Less than 10 games remain for each team in the NHL, and while some of the races for berths in the Stanley Cup Playoffs have cleared up, there is plenty to be decided as we hit the home stretch. Here are some things I've been noticing and that I'll be watching over the next week.
VINNY VIDI VICI
One of the best players from the past decade reached a career milestone Sunday when Philadelphia Flyers center Vincent Lecavalier scored his 400th (and later 401st) NHL goal. When someone hits that kind of a milestone it's hard not to look back at his career and marvel. What makes Lecavalier's career so interesting, though, is how good it's been for him to make the change he made this offseason.
He didn't come into Philadelphia playing in good form. Lecavalier had struggled his last few seasons with the Tampa Bay Lightning and it didn't help that for a lot of those seasons the Lightning weren't very good. Finishing near the bottom of the standings multiple times can be good for a franchise if it can turn draft picks into Steven Stamkos, Victor Hedman or Jonathan Drouin. But for an older player it can wear on you. Lecavalier had been great for most of his career. He'd won a Stanley Cup and he was the face of a new organization for a lot of years. Going from that kind of success, particularly when you're young, to being on a team that struggles can wear on an older player.
It's now clear that he needed a change, and getting bought out by the Lightning was a necessary wakeup. Signing with the Flyers has rejuvenated him, and when you look at what players like Jaromir Jagr, Patrik Elias or Martin St. Louis are doing as they get up in age, there's no reason to think Lecavalier can't be productive for four or even five more seasons. He's only 33. I don't think he'll be scoring 40 goals anymore, but he could definitely be a consistent 25- to 35-goal scorer. You've got to think that by the time he retires he'll have at least 500 goals. If you can score 500 goals in the NHL, you're a pretty good hockey player.
CATCH THE RISING STARS
When you look at the Western Conference playoff race, two teams currently occupy the wild-card spots: the Minnesota Wild and Phoenix Coyotes. However, the Dallas Stars entered Monday one point behind with a game in hand. I personally don't think Dallas will overtake Phoenix for the final spot. The Stars have been a little inconsistent and the Coyotes are starting to look like the Coyotes we've come to know.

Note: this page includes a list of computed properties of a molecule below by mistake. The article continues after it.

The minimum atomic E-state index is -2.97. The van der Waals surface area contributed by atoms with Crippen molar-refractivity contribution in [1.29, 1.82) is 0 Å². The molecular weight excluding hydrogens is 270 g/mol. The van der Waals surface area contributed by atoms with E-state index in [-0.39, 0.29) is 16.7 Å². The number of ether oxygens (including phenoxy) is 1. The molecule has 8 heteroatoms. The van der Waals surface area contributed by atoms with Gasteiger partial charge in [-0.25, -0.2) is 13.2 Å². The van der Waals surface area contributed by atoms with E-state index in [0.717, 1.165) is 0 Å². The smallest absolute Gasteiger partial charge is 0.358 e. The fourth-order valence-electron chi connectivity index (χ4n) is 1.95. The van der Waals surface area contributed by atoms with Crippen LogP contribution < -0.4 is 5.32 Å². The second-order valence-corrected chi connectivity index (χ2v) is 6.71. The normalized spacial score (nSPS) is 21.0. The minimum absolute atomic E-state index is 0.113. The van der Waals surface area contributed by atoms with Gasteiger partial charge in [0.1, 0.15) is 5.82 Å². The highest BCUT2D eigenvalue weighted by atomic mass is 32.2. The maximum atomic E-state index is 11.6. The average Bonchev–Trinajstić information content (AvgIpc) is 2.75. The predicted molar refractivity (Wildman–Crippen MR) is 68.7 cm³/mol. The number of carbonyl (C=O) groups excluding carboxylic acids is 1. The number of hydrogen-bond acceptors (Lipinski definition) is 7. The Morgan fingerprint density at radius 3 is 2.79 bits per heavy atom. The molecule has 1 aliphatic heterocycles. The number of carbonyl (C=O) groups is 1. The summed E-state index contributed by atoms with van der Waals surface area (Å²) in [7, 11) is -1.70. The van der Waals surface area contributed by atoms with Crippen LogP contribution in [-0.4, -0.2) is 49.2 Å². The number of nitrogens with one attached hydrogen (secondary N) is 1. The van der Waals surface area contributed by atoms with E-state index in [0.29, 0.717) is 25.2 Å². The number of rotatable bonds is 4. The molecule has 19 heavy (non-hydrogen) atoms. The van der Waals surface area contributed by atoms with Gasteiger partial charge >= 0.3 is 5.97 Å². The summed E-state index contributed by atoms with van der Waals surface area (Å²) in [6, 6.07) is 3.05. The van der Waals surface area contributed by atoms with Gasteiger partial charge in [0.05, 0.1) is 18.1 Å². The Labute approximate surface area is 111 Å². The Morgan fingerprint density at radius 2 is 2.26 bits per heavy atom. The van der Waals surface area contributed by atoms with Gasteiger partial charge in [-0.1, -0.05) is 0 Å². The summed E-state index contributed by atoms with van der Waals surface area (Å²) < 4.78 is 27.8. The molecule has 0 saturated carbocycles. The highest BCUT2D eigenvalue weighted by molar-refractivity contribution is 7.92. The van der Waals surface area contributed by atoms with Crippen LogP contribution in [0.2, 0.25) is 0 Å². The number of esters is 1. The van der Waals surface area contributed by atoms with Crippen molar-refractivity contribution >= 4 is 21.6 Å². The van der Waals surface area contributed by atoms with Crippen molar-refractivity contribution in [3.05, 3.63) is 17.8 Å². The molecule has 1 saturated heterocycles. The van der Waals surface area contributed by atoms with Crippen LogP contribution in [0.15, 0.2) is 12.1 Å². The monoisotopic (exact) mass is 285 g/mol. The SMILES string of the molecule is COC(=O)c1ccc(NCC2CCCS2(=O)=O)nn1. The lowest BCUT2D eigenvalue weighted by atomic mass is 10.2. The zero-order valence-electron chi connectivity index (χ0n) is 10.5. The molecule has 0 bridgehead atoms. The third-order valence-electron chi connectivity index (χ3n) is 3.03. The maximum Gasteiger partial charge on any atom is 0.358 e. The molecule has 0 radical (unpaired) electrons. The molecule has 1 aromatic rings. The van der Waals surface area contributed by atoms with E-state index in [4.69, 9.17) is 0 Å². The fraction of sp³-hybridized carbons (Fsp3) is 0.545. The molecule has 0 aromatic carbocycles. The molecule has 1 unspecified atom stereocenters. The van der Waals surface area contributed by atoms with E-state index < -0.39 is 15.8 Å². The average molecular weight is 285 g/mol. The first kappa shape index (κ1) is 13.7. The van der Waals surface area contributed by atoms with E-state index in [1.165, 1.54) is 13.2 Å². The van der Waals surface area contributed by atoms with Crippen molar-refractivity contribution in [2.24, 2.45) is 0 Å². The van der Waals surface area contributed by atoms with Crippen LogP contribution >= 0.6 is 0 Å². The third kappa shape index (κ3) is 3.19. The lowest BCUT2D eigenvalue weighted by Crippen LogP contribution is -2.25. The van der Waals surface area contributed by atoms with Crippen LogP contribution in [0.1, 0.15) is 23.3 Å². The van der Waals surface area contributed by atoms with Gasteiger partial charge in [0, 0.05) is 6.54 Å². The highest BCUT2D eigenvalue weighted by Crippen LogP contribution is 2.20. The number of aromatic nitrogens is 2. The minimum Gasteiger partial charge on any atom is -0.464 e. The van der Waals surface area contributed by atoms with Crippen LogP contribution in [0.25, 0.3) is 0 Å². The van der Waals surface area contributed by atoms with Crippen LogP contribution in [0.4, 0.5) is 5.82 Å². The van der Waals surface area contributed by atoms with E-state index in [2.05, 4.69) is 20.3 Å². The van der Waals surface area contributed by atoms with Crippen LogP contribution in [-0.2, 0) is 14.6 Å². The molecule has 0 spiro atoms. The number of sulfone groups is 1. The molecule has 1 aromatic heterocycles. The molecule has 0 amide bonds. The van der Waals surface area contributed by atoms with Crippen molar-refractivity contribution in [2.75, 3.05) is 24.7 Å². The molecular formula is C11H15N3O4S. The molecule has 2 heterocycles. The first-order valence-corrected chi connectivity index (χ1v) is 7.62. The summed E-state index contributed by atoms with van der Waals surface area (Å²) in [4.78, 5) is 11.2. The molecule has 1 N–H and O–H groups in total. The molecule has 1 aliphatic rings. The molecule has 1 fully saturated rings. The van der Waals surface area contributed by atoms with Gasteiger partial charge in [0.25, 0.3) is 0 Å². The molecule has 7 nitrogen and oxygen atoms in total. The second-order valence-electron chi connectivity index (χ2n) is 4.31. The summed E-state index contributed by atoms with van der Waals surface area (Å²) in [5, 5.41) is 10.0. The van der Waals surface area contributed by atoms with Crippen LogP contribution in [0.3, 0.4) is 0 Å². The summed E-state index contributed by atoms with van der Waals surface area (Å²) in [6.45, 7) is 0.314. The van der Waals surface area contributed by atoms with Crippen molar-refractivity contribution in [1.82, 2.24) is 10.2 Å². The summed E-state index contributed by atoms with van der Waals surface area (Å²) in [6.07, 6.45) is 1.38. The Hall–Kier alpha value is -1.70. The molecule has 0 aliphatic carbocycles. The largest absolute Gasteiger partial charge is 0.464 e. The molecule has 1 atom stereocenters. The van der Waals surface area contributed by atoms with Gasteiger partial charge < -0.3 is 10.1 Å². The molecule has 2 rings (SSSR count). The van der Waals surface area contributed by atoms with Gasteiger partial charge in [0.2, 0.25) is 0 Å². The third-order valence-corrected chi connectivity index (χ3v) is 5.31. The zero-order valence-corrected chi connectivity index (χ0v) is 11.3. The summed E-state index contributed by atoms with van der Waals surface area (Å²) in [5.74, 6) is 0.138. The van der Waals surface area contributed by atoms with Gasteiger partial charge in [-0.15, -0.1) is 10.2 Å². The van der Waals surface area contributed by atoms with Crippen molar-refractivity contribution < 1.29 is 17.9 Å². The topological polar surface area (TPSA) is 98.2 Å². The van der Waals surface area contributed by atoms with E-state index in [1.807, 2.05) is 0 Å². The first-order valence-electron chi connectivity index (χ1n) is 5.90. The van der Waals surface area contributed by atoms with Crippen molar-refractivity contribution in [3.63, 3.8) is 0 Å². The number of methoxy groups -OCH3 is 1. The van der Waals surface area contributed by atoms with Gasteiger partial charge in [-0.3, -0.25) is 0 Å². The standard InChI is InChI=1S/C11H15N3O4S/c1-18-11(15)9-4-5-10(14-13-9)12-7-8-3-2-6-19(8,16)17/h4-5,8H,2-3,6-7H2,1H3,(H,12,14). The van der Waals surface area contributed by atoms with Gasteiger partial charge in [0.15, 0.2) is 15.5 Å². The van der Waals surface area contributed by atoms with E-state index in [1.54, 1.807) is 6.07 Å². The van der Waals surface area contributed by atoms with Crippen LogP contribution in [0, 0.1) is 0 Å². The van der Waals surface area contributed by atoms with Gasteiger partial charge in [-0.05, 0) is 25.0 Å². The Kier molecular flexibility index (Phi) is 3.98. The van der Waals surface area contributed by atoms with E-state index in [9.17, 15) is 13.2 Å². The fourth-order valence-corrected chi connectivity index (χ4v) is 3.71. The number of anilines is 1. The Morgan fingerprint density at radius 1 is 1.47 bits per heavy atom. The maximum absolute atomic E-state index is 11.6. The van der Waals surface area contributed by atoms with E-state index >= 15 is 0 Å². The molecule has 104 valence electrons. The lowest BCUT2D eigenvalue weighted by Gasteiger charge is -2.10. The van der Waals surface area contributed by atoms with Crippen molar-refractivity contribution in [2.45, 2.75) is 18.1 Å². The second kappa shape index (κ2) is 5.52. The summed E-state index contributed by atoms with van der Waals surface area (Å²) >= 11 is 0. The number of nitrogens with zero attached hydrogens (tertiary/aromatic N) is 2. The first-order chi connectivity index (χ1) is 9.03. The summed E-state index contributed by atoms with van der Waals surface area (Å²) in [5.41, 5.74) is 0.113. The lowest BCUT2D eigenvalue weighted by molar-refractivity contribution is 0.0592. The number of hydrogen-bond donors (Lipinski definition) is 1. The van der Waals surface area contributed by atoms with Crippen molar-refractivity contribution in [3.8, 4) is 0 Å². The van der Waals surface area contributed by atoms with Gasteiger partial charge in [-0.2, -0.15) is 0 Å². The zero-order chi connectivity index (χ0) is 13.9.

But despite the way I see this shaking out, when you look at Dallas you have to think this team has one of the brightest futures in the NHL. They've got solid goaltending with Kari Lehtonen; a good young defensive corps with Brenden Dillon and Alex Goligoski; a potential star in Valeri Nichushkin; and there may be no team in the League with a 1-2 offensive punch that can match Jamie Benn and Tyler Seguin. This is a team that is not only promising, but I think it's one of the five most entertaining teams in the NHL. They score a ton of goals, they play a really fast game and they're physical at the same time.
Whatever happens at the end of this season, I think general manager Jim Nill and the Dallas front office will be pretty happy when they evaluate the season. In his first season in Dallas, Nill has made a lot of strong moves, among them bringing in Seguin and hiring coach Lindy Ruff. This has been a big step in the right direction, and if the Stars end up missing the playoffs you could say that's the only negative of their season. Everywhere else this is a team that has made great strides.
BE-DEVILED IN THE SHOOTOUT
We've seen the shootout have an impact in the NHL many times. One moment that comes to mind is when the Flyers and New York Rangers had a shootout on the final day of the 2009-10 season to determine who would earn a playoff berth; the Flyers won and ended up reaching the Stanley Cup Final. This season, however, we've seen not only just how much of an impact the shootout can have in an individual instance, but how important it is to compete in them all season long. For evidence, look no further than the New Jersey Devils, who are five points out of a wild-card spot and an astonishing 0-for-10 in the shootout this season.
Think about that. Those are 10 potential points New Jersey has lost, and it probably will end up costing them a playoff spot. Some teams aren't great in the shootout, but to win zero out of 10 is just crazy, and it's not just bad luck. This is something coaches and general managers need to prepare for, because if this is the system we have and it's not changing, you can't just ignore the points in the standings that are available. I would be very surprised if New Jersey doesn't go out and get players that have a knack for the shootout after what has happened this season.
There are players out there who are better in the shootout than others (think T.J. Oshie or Jussi Jokinen), and the Devils will need to get one. When I coached in Tampa Bay I had Jokinen on my team and his skill wasn't random. He knew what he was doing. When he played for me I always used to use him first in the shootout. Jussi came to me once and said, "Barry, I'd like to go second. That would give me one chance to get a look at the goaltender. I think that would help me." That kind of logic made a lot of sense for someone who was as skilled at the shootout as he was, and I would have been stupid not to listen.
There are certain things a coach can do to improve his team's chances when you reach the shootout. Some teams already know and take advantage of this. I have a feeling New Jersey will be looking to join them this offseason.
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